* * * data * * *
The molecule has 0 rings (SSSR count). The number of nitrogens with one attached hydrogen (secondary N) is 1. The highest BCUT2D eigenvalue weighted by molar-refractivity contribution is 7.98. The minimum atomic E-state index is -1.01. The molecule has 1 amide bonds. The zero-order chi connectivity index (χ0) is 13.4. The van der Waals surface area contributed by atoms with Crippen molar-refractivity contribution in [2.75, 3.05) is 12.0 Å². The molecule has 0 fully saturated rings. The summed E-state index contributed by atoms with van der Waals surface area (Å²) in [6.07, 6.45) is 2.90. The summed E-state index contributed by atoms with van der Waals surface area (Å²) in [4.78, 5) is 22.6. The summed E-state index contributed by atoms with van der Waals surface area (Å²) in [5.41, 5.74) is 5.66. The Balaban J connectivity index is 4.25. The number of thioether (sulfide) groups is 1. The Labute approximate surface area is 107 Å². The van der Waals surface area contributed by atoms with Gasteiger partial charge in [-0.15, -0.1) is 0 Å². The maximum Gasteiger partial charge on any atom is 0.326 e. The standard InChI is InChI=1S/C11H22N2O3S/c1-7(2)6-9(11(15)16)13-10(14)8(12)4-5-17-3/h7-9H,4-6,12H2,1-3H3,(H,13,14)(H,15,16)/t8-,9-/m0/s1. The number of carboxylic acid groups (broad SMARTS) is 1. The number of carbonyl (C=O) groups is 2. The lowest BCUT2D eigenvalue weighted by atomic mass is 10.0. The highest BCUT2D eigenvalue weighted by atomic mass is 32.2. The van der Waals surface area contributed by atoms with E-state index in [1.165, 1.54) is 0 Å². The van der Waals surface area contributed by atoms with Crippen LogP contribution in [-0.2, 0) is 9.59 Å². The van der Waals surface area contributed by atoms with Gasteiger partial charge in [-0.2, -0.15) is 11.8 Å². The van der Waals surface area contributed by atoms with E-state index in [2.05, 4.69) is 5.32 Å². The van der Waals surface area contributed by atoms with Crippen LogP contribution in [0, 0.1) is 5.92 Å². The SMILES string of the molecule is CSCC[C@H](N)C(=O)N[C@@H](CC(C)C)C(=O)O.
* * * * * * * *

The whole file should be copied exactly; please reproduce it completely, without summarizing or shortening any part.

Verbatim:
The molecule has 0 rings (SSSR count). The number of nitrogens with one attached hydrogen (secondary N) is 1. The highest BCUT2D eigenvalue weighted by molar-refractivity contribution is 7.98. The minimum atomic E-state index is -1.01. The molecule has 1 amide bonds. The zero-order chi connectivity index (χ0) is 13.4. The van der Waals surface area contributed by atoms with Crippen molar-refractivity contribution in [2.75, 3.05) is 12.0 Å². The molecule has 0 fully saturated rings. The summed E-state index contributed by atoms with van der Waals surface area (Å²) in [6.07, 6.45) is 2.90. The summed E-state index contributed by atoms with van der Waals surface area (Å²) in [4.78, 5) is 22.6. The summed E-state index contributed by atoms with van der Waals surface area (Å²) in [5.41, 5.74) is 5.66. The Balaban J connectivity index is 4.25. The number of thioether (sulfide) groups is 1. The Labute approximate surface area is 107 Å². The van der Waals surface area contributed by atoms with Gasteiger partial charge in [-0.15, -0.1) is 0 Å². The maximum Gasteiger partial charge on any atom is 0.326 e. The standard InChI is InChI=1S/C11H22N2O3S/c1-7(2)6-9(11(15)16)13-10(14)8(12)4-5-17-3/h7-9H,4-6,12H2,1-3H3,(H,13,14)(H,15,16)/t8-,9-/m0/s1. The number of carboxylic acid groups (broad SMARTS) is 1. The number of carbonyl (C=O) groups is 2. The lowest BCUT2D eigenvalue weighted by atomic mass is 10.0. The highest BCUT2D eigenvalue weighted by atomic mass is 32.2. The van der Waals surface area contributed by atoms with E-state index in [1.165, 1.54) is 0 Å². The van der Waals surface area contributed by atoms with Crippen LogP contribution in [-0.2, 0) is 9.59 Å². The van der Waals surface area contributed by atoms with Gasteiger partial charge in [-0.2, -0.15) is 11.8 Å². The van der Waals surface area contributed by atoms with E-state index in [2.05, 4.69) is 5.32 Å². The van der Waals surface area contributed by atoms with Crippen LogP contribution in [0, 0.1) is 5.92 Å². The SMILES string of the molecule is CSCC[C@H](N)C(=O)N[C@@H](CC(C)C)C(=O)O.